<b>Playing down rising rates</b>
|Headline: Playing down rising rates
Date: February 2000
At the end of last year a leading investment bank hosted a conference in one of Europe's livelier Mediterranean cities for investors and issuers to discuss the workings and prospects of the shiny new euro credit bond market.
Normally thick-skinned bankers were amazed at the sheer hostility which welled up from the conference floor as investors harangued corporate treasurers who were telling their companies' credit stories.
But it shouldn't have been a surprise. The diverse group of European investors who piled giddily into corporate bonds in the first half of 1999 were hurt in the second half as long-dated government bond yields started to rise and credit spreads widened, partly in sympathy with underlying rates, partly in response to credit events at specific issuers.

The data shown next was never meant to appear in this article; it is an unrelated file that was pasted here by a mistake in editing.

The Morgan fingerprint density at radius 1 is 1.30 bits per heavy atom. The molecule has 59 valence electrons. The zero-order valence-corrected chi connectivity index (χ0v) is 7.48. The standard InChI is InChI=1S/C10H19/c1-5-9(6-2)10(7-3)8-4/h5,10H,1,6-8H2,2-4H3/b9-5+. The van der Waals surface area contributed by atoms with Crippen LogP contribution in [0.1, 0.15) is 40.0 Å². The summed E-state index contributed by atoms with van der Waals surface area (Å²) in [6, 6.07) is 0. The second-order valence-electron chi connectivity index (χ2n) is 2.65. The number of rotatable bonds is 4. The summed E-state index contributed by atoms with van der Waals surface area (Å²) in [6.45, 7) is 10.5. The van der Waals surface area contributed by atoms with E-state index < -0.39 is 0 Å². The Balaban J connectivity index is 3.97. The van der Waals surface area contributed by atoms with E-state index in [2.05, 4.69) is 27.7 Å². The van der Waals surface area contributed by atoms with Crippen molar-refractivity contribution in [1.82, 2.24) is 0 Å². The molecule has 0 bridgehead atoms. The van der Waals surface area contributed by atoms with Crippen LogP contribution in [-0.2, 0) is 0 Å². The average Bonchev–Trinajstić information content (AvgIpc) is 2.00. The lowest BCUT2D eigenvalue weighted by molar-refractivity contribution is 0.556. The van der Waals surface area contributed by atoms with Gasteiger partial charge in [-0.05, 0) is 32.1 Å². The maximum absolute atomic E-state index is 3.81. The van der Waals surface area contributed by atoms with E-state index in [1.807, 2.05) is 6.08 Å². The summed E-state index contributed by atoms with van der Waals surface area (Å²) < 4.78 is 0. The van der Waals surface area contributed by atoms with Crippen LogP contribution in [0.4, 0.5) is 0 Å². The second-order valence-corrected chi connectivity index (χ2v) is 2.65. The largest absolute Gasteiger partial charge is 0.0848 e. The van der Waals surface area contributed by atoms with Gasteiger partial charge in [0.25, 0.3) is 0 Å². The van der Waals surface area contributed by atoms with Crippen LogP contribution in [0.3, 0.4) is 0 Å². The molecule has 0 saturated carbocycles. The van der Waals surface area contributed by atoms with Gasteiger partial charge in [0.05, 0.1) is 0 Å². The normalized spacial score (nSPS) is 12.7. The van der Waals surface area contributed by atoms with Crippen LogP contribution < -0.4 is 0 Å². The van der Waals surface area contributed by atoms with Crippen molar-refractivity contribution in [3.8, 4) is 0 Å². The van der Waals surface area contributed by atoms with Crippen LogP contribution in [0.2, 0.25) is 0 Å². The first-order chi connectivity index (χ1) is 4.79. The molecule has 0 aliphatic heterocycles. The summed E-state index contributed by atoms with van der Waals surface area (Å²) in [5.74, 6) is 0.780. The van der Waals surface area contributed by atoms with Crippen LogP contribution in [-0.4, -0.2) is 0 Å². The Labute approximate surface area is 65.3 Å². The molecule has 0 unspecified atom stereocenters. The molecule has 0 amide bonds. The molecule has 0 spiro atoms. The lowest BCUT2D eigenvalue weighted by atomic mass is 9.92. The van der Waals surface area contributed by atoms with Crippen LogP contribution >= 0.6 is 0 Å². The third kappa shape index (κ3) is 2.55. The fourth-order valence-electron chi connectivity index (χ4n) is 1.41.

In the most notorious case, buyers of Mannesmann's benchmark e3 billion 10-year bond issued last May watched in dismay as the Libor spread on their bonds widened from a low of 68 basis points to a high of 129bp, following the rating downgrade that accompanied Mannesmann's acquisition of Orange.
At the conference, a clear pattern emerged.